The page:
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PowerShell does not split command arguments in the same way as cmd.exe or sh. The behaviour I'm stumbling over is that a . character sometimes, but not always, starts a new argument.

To illustrate:

PS D:\temp> gc .\list-args.py
import sys
print(*sys.argv, sep='\n')

PS D:\temp> py .\list-args.py a.txt .\b -c=d -e=.\f -g.h -.i=j
.\list-args.py
a.txt
.\b
-c=d
-e=
.\f
-g
.h
-.i=j
PS D:\temp>

What rules does Powershell use to separate one command-line argument from the next?

Where are these documented?

5
  • You could use the stop parsing symbol --% when you use external commands. – Olaf Mar 25 at 14:30
  • 2
    You may find some more info here: about Parsing – Olaf Mar 25 at 14:34
  • @Olaf thanks for the hints. --% is certainly interesting, but what I could do is not really the point. I can simply wrap my arguments in quotes. about_Parsing looks like it should answer the question, but I don't think it actually does... Neither does about_Command_Syntax as far as I can tell – tjollans Mar 25 at 14:45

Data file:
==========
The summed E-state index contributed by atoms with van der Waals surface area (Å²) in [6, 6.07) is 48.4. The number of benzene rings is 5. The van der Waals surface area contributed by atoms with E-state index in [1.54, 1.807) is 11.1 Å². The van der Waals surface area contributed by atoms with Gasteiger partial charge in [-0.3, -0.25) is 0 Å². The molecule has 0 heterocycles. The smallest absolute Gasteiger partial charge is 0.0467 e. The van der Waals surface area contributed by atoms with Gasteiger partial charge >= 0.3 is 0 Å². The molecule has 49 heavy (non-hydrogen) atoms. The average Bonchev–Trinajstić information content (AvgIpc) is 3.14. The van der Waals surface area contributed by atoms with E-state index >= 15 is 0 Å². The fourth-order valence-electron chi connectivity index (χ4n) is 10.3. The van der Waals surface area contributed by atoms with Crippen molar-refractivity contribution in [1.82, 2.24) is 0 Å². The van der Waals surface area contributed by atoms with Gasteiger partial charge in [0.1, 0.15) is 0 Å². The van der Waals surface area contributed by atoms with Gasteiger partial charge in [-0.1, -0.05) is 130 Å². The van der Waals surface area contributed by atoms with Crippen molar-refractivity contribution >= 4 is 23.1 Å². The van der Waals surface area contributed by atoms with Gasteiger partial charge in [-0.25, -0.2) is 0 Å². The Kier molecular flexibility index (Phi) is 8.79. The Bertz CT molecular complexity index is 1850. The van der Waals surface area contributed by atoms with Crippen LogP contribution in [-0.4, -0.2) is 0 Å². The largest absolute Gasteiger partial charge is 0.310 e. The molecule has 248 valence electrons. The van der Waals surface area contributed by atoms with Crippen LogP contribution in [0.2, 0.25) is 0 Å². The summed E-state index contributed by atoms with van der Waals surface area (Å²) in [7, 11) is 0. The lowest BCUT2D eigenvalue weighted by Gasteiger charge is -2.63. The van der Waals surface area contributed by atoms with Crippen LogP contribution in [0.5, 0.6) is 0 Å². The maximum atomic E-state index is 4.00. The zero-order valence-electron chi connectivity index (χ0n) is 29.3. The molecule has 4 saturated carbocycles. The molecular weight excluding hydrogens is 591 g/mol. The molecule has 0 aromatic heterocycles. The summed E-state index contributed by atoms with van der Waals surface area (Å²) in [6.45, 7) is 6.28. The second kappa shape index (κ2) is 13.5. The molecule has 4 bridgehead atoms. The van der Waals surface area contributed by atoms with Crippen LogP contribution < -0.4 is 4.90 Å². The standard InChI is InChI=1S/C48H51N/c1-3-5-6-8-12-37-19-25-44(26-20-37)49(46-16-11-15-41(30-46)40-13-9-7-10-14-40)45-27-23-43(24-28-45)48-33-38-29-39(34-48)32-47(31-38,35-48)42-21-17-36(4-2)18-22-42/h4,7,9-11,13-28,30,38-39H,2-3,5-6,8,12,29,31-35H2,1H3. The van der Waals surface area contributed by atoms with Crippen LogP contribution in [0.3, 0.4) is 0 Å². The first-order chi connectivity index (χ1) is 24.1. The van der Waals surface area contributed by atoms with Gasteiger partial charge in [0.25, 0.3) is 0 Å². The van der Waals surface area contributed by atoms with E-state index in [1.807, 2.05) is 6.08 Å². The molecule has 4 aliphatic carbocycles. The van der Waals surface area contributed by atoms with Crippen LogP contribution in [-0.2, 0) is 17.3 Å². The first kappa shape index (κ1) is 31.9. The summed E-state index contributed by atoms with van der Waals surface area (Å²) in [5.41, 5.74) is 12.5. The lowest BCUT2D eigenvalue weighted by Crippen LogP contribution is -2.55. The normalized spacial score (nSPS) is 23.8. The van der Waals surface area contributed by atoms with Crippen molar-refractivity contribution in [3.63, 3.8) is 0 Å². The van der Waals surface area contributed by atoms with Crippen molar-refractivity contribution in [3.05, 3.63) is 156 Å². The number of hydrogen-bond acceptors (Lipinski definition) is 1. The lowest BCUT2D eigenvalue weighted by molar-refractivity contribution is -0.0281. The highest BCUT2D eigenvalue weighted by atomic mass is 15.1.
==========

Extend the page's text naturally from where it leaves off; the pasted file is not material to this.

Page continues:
• The . is most commonly used in powershell to say "execute this". Either manipulate the data as strings, or as others have suggested tweak the parser. – Colyn1337 Mar 25 at 20:42
  • I found another document that feels like it should contain the answer: Appendix C: The PowerShell grammar -- it provides a hint in that the . is not allowed in <ParameterToken>, but other characters not allowed in that pattern don't behave the same way so that's also no help – tjollans Mar 29 at 7:34
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Here's echoargs output (http://ss64.com/ps/EchoArgs.exe).

.\echoargs .\list-args.py a.txt .\b -c=d -e=.\f -g.h -.i=j

Arg 0 is <.\list-args.py>
Arg 1 is <a.txt>
Arg 2 is <.\b>
Arg 3 is <-c=d>
Arg 4 is <-e=>
Arg 5 is <.\f>
Arg 6 is <-g>
Arg 7 is <.h>
Arg 8 is <-.i=j>

One quoting workaround:

.\echoargs .\list-args.py a.txt .\b -c=d -e='.\f' '-g.h' -.i=j

Arg 0 is <.\list-args.py>
Arg 1 is <a.txt>
Arg 2 is <.\b>
Arg 3 is <-c=d>
Arg 4 is <-e=.\f>
Arg 5 is <-g.h>
Arg 6 is <-.i=j>

. might be used for property references.

$a = [pscustomobject]@{name='joe'}
write-output $a.name

joe

The command line parses arrays too.

$b = 1,2,3
write-output $b[0]

1
2
  • I know what the args are, that's what those two lines of Python tell us. What I'm asking is why. – tjollans Mar 26 at 7:35
  • Like I said, my guess is the dot is being parsed for a property reference. – js2010 Mar 26 at 14:41

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